• Positively fractionated δ15N in organic matter by denitrification • No strong evidence until early Proterozoic, perhaps in late Archean

• Pyrite corrosion Sulfolobus Renalcis

MISS Oldest evidence of life? • Coonterunah Group, northwest Australia - 3.52 billion years • Oldest low-grade (sub- amphibolite facies) rocks on Earth • Mostly minimally deformed (only tilting and block faulting) • Unconformably underlies the , previously thought to be the oldest low-grade rocks on Earth • Therefore a good place to go looking for C-isotope evidence of Angular unconformity between autotrophy Coonterunah-Warrawoona Coonterunah Group • 5km of stratigraphy • 75km strike length • Units mostly continuous • Broad regional folding • Metamorphic grade increases into western fold and towards • Deep-water marine depositional environment (no current structures) • Distal to land (no coarse terrigenous clastic sediments) Coonterunah basalts • Bulk of Coonterunah stratigraphy is basalt • Mostly tholeiitic, but magnesian and komatiitic in places • Mostly massive, but extensive pillowed horizons and some amygdaloidal units • Some felsic volcanics (rhyolites & ) Pillowed magnesian basalt interbedded, massive or from base of autobrecciated Coonterunah Group Coonterunah tuffs

• Several metres of tuff underlie carbonate • Conglomeratic at base, fining upwards to mud

• Basaltic in composition Conglomeratic basal tuff • Some carbonate matrix to conglomerate, but elsewhere slightly silicified • Indicates that carbonate was not formed after deposition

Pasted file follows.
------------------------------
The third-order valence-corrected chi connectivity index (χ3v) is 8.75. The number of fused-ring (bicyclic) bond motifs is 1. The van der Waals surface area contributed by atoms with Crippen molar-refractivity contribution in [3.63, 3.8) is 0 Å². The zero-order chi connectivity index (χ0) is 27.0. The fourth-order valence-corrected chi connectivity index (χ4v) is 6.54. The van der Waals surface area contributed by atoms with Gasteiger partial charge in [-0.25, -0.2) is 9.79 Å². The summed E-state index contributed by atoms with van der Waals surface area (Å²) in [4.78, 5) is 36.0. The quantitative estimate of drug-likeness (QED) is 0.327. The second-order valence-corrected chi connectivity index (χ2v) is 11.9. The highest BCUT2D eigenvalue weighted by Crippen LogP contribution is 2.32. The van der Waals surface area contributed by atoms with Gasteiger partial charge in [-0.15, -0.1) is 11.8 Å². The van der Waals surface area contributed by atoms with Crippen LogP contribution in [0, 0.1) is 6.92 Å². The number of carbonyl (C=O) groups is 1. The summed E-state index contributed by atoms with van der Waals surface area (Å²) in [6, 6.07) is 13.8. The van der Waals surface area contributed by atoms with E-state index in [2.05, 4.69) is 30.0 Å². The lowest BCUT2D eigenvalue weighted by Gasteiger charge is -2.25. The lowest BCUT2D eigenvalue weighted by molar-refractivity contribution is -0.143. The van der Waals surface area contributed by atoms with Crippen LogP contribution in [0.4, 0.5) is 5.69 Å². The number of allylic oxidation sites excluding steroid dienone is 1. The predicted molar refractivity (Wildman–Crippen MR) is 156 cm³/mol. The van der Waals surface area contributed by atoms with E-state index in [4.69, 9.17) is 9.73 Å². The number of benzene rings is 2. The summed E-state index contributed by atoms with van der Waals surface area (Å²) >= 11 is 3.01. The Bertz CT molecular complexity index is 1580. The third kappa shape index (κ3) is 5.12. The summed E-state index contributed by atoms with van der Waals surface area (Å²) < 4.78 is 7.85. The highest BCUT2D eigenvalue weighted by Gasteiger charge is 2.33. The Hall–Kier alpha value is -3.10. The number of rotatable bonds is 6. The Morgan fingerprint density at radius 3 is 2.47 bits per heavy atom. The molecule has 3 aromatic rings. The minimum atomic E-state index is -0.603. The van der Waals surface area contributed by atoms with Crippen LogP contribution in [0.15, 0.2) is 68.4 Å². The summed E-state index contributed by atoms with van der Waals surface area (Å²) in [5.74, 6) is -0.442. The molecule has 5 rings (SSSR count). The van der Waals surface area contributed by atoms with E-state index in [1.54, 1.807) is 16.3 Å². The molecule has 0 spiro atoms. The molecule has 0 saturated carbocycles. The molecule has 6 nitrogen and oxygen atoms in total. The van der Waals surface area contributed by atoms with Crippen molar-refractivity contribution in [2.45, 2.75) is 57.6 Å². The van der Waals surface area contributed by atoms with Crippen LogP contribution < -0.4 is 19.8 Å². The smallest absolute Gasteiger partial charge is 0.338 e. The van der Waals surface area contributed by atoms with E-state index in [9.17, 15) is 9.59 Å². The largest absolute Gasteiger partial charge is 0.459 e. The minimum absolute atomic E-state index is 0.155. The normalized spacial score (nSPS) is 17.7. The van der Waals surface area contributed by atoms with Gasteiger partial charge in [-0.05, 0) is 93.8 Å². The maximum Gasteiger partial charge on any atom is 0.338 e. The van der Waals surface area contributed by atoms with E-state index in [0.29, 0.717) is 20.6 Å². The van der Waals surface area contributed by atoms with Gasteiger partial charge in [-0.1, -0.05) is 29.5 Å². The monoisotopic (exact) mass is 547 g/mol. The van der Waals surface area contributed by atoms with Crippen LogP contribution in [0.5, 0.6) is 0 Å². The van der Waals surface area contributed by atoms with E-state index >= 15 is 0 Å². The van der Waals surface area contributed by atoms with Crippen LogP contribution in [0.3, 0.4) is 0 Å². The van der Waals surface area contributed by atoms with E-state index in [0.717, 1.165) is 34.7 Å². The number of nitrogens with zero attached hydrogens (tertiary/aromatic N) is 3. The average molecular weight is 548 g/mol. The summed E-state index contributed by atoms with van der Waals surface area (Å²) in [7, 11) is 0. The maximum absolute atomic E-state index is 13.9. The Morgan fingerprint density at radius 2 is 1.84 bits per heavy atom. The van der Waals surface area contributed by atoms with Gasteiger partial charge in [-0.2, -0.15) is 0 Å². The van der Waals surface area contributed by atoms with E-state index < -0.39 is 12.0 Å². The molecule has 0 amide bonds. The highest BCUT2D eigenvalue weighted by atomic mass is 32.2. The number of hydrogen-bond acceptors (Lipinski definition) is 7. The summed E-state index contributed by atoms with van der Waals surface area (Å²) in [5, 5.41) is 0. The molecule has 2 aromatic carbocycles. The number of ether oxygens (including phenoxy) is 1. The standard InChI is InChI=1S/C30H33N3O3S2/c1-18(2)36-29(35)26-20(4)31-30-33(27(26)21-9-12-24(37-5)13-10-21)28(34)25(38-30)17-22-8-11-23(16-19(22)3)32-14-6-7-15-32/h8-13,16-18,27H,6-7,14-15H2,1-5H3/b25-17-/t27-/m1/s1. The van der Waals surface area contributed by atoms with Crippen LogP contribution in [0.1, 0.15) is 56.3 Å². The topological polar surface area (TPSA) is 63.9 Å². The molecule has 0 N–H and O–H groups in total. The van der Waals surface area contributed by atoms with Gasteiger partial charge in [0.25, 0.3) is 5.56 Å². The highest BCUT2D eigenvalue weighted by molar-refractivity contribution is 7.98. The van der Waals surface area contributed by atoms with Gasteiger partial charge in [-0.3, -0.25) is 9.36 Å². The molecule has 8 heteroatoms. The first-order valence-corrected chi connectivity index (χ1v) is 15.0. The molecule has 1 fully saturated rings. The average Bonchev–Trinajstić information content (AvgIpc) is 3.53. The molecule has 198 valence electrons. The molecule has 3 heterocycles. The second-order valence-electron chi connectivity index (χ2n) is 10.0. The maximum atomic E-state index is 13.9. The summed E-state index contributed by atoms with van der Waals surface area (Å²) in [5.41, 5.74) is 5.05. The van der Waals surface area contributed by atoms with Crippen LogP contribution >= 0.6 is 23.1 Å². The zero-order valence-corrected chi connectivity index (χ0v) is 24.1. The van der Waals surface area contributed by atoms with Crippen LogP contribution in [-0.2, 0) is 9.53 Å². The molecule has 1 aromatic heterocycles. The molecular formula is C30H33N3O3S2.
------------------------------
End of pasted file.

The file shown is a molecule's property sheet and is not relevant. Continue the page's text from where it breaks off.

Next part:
Slightly silicified sandy tuff Coonterunah carbonates • One carbonate horizon • Only 32 cm thick • Can be traced along strike for 5 km • Plane-laminated at 1 mm scale

• Inter-laminae of magnetite Pure ferroan calcite • Composed of ferroan calcite • No detrital component • No sedimentary structures indicating current activity • Not metamorphic or metasomatic Ferroan calcite interlayered with magnetite Coonterunah • Chert overlies carbonate bed and comprises bulk of Coonterunah sediment • Alternating 1cm laminae of microcrystalline quartz and magnetite-grunerite- kerogen • Rare siderite and pyrite laminae

• No traction current Magnetite – quartz laminated chert structures • Resembles Fe-poor Oldest Evidence of Life? • Cant say what type of C-fixation (oxygenic photosynthesis, anoxygenic photosynthesis, chemoautotrophy etc.) because fractionation is not diagnostically light or heavy • But definitely evidence of life!

• Could be argued that this is oldest indisputable evidence for life on Earth (and in the Universe)

13 • Older light δ Corganic from ~3.8 Ga rocks at Akilia and 13 Isua, Greenland don’t have co-existing sedimentary δ Ccarb

• Coonterunah data more robust because isotopes on both sides of the carbon-fixation reaction are preserved Oldest molecular fossils • Matinenda biomarkers show peaks above background, so clearly indigenous

• Abundant >C31 2α-methylhopanes are derived from cyanobacteria Matinenda oil inclusions m/z = 205.2 C312α(Me) C31αβ C322α(Me) C30αβ

Laboratory system blank

Final outside rinse Life in the Archean • Can place dates on the “Tree of Life” based on the Archean fossil record • Shows most microbial evolution occurred early including lineage • Earth has been inhabited since almost the start of the geologic record • Life probably appeared rapidly – didn’t take billions of years • May mean that it evolves easily given the right conditions 3.52Ga • Widely distributed in the Universe?